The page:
This coming weekend features one of the stranger holidays in our calendar. Most holiday’s have a defined purpose even though many people don’t necessarily follow them according to their initial inceptions purpose. Christmas has turned into a holiday surrounding a mystical fat jolly man who is reclusive and a very accomplished peeping tom. Once a year he emerges from his home to break into our houses for the purpose of leaving presents, eating our cookies, and drinking our milk. An interesting take that certainly deviates from the original purpose behind the holiday. Our next significant holiday follows a similar strange twist. Evidently Easter is now all about celebrating bunnies and candy. I don’t even know the storyline behind this one, but it is a definite twist away from the original meaning.
I had to do a little research to see just how far we have come from the original meaning of St. Patrick’s Day. Like most holidays, it was initially set up as a religious holiday to celebrate Saint Patrick. He is one of the most recognized patron saints of the Catholic church, and he is basically recognized as the man responsible for bringing Catholicism to Ireland. Evidently he used the shamrock as a key component to explaining the trinity to the people of Ireland at that time. At least we have some insignia that has ties to the initial meaning. The actual holiday started in the 17th century and was known as a feast day. It was considered a day when you were permitted to take a break from the restrictions of Lent. Therefore, you were allowed to eat and drink as you normally would in St. Patrick’s honor. Funny as it may seem, blue was actually originally associated with St. Patrick, but it is fairly obvious how that has changed over time.
I have never really had a year when I have gone all out for St. Patrick’s day. I’ve worn my share of green, and I’ve definitely done a few other things that are stereotypical of the Americanized holiday, but one thing I’ve never done is try to get completely wasted throughout the day. Around here there are a ton of things you can do to completely forget the holiday. Kegs & Eggs actually happens on Friday before the holiday. They start it early in the morning and begin serving around 8 AM. Get drunk early! Shamrock fest, on the other hand, is an all day concert that has the pretty much same effect. There of course are events and festivities throughout the city the whole day, and you can drink all the Guinness and green beer you want.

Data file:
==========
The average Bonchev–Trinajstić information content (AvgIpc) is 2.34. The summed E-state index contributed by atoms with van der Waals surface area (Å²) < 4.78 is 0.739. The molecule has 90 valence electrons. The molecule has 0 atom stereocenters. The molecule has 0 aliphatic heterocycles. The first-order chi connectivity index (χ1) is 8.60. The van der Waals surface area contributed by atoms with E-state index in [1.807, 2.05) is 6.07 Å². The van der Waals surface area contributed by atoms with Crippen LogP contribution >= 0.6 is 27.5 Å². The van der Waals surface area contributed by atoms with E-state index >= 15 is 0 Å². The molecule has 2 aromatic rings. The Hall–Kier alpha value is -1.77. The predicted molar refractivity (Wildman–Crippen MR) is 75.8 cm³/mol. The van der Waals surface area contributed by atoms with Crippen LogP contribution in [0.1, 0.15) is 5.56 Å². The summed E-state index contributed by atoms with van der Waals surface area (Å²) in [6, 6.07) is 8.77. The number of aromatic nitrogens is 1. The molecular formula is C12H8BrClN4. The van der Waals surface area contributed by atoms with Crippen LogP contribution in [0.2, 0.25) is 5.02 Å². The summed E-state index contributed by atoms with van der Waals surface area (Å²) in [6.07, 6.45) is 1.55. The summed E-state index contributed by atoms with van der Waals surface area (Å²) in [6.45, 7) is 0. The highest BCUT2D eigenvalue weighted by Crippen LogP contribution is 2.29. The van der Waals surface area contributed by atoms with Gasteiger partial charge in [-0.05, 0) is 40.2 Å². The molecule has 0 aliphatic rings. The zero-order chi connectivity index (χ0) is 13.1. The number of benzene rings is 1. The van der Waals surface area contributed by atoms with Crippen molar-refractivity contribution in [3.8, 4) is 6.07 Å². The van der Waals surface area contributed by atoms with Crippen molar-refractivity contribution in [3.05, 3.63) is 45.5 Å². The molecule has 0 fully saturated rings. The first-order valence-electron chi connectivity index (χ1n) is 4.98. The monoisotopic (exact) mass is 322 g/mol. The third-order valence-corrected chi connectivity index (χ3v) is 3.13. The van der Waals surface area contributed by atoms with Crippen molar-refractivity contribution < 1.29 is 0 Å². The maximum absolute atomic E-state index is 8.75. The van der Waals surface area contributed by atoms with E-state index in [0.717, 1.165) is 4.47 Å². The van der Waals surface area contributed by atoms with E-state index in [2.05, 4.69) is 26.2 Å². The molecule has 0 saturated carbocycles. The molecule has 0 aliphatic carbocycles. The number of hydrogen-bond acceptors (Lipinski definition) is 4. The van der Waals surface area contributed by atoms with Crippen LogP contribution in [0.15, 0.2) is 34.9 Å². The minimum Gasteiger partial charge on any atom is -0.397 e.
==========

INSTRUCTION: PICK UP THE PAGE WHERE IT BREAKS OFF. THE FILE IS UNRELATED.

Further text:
Just last year I ended up at a local restaurant before heading to my own job for St. Patrick’s day. My friend, Dave, was manning the bar with green stained fingers from making Coors Lite green. I think it was at that moment that I realized this is not a craft beer holiday. There are beers that are brewed in the Irish style, and there are a couple beers I found that seem to use the holiday as a marketing tool, but overall, there aren’t a whole lot of breweries that brew beers specifically for this day. I would have though, with a holiday focused on the consumption of alcohol, more craft breweries would get in on the show. It would seem, however, that most of them don’t really brew for the occasion. They brew for Halloween, Christmas, the seasons, and other special events, but it would seem they mostly stay away from St. Patrick’s Day. Even with my searches for different craft brews dealing with the day, it would seem most suggested are brewed regularly anyway.
For me, this year, I do actually have some fairly big plans. Saturday morning I will wake up to run my first ever half-marathon. I really don’t know if I’ll end up with a green beer in my hand later on that day, or if I’ll get a Guinness somewhere along the way. Regardless, it will be a holiday to remember. I guess I’ll have to see if I can incorporate a little craft beer in my own way this weekend.